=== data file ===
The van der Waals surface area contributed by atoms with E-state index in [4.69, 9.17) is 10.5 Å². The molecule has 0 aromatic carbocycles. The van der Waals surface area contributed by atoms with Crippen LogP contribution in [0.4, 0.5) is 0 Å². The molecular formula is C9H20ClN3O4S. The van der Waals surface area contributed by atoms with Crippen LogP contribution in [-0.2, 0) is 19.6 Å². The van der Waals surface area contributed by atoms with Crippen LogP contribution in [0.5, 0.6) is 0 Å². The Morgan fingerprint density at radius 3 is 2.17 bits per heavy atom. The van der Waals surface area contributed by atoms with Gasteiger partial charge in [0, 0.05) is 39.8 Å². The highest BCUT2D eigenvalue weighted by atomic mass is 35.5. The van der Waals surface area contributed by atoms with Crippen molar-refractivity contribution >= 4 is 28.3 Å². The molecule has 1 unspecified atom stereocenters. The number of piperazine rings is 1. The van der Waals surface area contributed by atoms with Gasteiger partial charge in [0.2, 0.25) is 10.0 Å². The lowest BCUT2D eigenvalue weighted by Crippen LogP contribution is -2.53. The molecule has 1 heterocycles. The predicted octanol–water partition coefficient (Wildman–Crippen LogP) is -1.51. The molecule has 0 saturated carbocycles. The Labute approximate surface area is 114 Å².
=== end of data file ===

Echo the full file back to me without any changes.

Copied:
The van der Waals surface area contributed by atoms with E-state index in [4.69, 9.17) is 10.5 Å². The molecule has 0 aromatic carbocycles. The van der Waals surface area contributed by atoms with Crippen LogP contribution in [0.4, 0.5) is 0 Å². The molecular formula is C9H20ClN3O4S. The van der Waals surface area contributed by atoms with Crippen LogP contribution in [-0.2, 0) is 19.6 Å². The van der Waals surface area contributed by atoms with Crippen LogP contribution in [0.5, 0.6) is 0 Å². The Morgan fingerprint density at radius 3 is 2.17 bits per heavy atom. The van der Waals surface area contributed by atoms with Gasteiger partial charge in [0, 0.05) is 39.8 Å². The highest BCUT2D eigenvalue weighted by atomic mass is 35.5. The van der Waals surface area contributed by atoms with Crippen molar-refractivity contribution >= 4 is 28.3 Å². The molecule has 1 unspecified atom stereocenters. The number of piperazine rings is 1. The van der Waals surface area contributed by atoms with Gasteiger partial charge in [0.2, 0.25) is 10.0 Å². The lowest BCUT2D eigenvalue weighted by Crippen LogP contribution is -2.53. The molecule has 1 heterocycles. The predicted octanol–water partition coefficient (Wildman–Crippen LogP) is -1.51. The molecule has 0 saturated carbocycles. The Labute approximate surface area is 114 Å².